Presumably the Reg (and any other online rag) is failing your test too? Their mission critical things that I can tell are "host web site" and "generate ad revenue". Their solution? Rackspace and DoubleClick.

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Re: Loyalty and experience

A lot of this stuff can't ever be written down, because the people who know it don't necessarily know what they know until a problem arises that has to be solved asap.

I recently wrote a document describing the steps in bringing up a particular set of machines after a total power outage. There's (obviously) a specific sequence of switching on gear, and checking whether minimum system functionality, connectivity requirements etc. are met before proceeding to the next step in the sequence.

The product manager for the platform complained that a) I hadn't put a 'shutdown' chapter in the document (err, this is about powering up after a catastrophic power failure. Meaning. There. Is. No. Graceful. Shutdown. Sequence.) and b) that my examples showing the results of the checks whether or not to proceed were trimmed down to show the essentials ("you're supposed to see something like [few lines of output] and NOT [some other lines of output]").

Sorry, dude, this stuff is supposed to be used by people WHO KNOW THOSE SYSTEMS, not the first PFY you grab from wherever it is they're hatched. If the command used to check actually outputs 50 lines of info, they don't need to have all 50 lines of info present in the document, just a handful that show things are OK, and a few that show errors, with a comment on the severity of those errors and whether you can still proceed or not. The full output would be different from the document for any of the 15 clusters anyway, so apart from cluttering up the document and obscuring the essentials, it would be of no actual use whatsoever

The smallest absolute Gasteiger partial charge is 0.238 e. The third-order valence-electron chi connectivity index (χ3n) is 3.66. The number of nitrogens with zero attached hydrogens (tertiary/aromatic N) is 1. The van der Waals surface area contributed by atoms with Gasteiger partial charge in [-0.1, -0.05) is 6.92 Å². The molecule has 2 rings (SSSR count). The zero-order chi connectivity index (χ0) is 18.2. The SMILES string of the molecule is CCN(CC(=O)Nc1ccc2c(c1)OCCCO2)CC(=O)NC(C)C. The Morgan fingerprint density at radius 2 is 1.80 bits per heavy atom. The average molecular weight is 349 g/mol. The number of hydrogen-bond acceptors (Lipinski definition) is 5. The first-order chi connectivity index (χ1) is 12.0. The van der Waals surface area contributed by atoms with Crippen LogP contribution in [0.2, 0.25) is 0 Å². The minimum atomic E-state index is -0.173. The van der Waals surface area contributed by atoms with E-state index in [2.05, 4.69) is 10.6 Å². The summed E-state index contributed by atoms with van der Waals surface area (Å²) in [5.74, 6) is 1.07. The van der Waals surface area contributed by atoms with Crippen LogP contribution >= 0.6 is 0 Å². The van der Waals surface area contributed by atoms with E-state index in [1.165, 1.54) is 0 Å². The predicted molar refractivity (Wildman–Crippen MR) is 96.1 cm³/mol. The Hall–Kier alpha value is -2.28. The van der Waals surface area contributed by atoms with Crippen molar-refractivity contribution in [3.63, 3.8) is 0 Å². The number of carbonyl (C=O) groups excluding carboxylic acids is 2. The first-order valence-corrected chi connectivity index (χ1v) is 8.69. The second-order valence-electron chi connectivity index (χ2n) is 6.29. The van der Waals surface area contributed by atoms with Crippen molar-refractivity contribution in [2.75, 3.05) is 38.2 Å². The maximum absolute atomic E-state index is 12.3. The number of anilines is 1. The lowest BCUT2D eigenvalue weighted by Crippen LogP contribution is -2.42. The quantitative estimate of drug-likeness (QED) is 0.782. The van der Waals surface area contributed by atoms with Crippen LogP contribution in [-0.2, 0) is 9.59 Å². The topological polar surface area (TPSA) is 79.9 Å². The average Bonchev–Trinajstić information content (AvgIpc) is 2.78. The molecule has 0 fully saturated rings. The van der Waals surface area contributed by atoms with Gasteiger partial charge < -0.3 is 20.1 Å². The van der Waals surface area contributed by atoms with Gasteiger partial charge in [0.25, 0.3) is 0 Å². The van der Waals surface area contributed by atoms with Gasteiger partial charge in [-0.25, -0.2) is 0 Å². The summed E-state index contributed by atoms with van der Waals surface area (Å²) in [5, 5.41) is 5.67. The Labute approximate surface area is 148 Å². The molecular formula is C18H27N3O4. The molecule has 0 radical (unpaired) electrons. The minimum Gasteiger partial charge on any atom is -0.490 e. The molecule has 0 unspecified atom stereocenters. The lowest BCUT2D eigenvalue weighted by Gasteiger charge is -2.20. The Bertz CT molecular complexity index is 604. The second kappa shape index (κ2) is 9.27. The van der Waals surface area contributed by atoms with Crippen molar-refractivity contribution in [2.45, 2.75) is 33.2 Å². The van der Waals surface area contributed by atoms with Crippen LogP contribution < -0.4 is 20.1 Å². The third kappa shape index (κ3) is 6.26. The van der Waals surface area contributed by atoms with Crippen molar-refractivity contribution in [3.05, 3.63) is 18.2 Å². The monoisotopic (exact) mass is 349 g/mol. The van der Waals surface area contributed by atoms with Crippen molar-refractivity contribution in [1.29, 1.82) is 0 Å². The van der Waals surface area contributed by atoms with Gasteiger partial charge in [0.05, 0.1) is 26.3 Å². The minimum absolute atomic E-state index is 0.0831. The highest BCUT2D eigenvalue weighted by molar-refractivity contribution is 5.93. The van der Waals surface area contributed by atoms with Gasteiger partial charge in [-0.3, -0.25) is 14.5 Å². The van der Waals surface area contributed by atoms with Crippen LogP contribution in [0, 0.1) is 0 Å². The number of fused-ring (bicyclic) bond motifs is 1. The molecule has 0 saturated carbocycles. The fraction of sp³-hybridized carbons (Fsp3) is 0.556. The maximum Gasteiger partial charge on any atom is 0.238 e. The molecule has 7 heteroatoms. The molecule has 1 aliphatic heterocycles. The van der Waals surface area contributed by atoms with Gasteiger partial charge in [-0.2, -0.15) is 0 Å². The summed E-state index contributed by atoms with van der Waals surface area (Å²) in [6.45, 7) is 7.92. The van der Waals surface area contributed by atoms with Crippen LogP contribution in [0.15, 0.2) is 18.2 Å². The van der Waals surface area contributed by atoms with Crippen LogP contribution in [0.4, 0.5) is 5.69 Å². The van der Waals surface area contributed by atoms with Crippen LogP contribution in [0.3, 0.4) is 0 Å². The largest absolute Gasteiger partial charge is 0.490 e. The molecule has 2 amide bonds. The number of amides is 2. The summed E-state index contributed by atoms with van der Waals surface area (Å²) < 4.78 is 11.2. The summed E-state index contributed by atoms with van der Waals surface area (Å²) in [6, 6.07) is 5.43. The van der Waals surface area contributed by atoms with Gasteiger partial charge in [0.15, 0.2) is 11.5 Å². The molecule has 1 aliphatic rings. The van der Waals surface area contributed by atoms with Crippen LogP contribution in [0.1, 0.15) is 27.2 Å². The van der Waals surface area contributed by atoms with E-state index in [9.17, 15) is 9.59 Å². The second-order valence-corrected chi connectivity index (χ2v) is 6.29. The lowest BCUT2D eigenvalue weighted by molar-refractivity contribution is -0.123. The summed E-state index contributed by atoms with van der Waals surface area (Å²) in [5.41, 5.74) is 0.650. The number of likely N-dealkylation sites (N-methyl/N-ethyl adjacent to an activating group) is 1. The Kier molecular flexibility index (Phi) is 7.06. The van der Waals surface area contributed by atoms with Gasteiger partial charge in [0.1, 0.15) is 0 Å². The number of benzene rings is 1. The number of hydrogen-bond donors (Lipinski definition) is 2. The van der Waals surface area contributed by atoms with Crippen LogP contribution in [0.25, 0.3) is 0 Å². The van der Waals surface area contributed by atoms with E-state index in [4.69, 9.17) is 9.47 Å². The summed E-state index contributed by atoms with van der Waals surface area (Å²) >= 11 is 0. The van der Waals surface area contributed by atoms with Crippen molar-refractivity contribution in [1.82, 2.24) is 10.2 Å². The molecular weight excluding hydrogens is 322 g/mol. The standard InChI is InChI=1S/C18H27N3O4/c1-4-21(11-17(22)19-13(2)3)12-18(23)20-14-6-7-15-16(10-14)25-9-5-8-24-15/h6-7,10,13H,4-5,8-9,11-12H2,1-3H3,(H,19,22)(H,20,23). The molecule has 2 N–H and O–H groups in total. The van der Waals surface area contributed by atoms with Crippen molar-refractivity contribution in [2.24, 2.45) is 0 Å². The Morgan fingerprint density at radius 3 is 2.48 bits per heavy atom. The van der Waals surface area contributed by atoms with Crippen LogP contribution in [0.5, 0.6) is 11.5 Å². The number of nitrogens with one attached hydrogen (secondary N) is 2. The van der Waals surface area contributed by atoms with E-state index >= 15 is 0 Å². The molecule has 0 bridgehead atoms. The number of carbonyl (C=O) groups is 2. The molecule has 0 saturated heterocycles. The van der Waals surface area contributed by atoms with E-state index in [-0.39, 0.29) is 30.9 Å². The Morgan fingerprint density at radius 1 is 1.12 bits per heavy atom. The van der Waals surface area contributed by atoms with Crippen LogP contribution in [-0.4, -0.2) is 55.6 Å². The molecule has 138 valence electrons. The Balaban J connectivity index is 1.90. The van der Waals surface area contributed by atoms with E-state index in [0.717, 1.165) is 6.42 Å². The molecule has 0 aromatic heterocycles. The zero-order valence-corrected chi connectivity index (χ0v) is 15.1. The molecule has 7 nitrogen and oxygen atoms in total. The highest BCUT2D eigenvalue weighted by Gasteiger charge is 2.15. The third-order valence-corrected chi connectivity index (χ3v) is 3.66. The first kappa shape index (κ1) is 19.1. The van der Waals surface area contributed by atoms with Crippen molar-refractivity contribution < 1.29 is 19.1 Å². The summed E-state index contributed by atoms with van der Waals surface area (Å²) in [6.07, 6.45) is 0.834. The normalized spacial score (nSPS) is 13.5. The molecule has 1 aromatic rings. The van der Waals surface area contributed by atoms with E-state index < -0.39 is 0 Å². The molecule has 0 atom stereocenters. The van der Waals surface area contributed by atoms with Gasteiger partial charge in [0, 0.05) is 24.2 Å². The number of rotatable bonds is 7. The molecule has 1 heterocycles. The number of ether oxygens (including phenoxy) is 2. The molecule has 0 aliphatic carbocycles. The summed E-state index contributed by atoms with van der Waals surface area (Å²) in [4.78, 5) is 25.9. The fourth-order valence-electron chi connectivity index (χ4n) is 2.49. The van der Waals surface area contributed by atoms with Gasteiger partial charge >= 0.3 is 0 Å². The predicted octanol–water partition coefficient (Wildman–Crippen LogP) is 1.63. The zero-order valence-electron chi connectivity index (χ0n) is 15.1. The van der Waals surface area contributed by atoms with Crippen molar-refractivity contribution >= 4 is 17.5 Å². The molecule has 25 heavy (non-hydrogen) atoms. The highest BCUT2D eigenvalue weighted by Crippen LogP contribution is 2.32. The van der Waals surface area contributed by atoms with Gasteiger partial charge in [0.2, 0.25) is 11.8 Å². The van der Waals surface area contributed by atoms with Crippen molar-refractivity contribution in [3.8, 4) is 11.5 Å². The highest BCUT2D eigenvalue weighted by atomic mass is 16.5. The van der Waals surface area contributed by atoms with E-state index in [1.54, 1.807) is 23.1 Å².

This document isn't so much an instruction sheet telling people in detail what to do for every step, but to help them remember the right sequence, and the checks, in a situation when things have gone utterly haywire and several levels of managers may be breathing down their neck. And there are more circumstances that just can't get solved by a PFY with reams of documentation (presuming it is all complete and up to date in the first place), but only by someone who can correctly interpret the (lack of) messages a system is spewing.

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Paris Hilton

Probability ....

of getting numpties in India seems to be rather higher. Indian call centres have done absolutely nothing positive for the reputation of India but rather led to an expectation of very poor service.

Paris Hilton, because even Paris would do better!

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Anonymous Coward

Yes, I don't think this is at all to do with nationality. It is do to with short term employees working on a contract while looking for the next job or project are never going to be as good as long term employees who built the system. It would be interesting to see the amount of time the employee in question, or all of the employees on the contract, had working on this system or similar systems. CA-7 for mainframe batch is not a skill that is easily found. If you just hand over a tremendously complex financial system to someone who has never seen it before and give them a few weeks of training, mistakes are going to happen. If you have a system where mistakes cannot happen ever, it is best not to let it out of your sight or supervision.

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Anonymous Coward

Not outsourced

This is not a failure of outsourcing - these people were/are RBS employees, just in India - it's a failure of off-shoring.

It's a failure of kicking out all your experienced staff (I'm one who was made redundant at RBS) and replacing them with inexperienced staff who cost far less. Nothing to do with where they are or who they work for, their experience was inappropriate.

This is what's enabled the RBS management to keep saying that it's not about outsourcing, because everyone has the opinion that this sort of problem is caused by external companies being cheapskate, rather than the company itself.

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Devil

Re: Not outsourced

That can't be true. A techie is just a techie. If you can get a brand-new one for a very low wage then that is much better than paying a higher wage for an old one. Simple economics. You need to do some totals on a spreadsheet to prove this is correct.

500 x £50,000 = £25,000,000

500 x £20,000 = £10,000,000

That's 60% cheaper annually. A 15 million pound saving per annum!

Honestly, can you techies not do maths? No wonder you never got promoted to management!

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FAIL

Re: Not outsourced

And how many 'techies' employed in the UK previously by RBS caused a 3 week outage of services due to rank incompetence? 'Old techies' usually cost more because they know what they are doing.

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Coat

Re: Not outsourced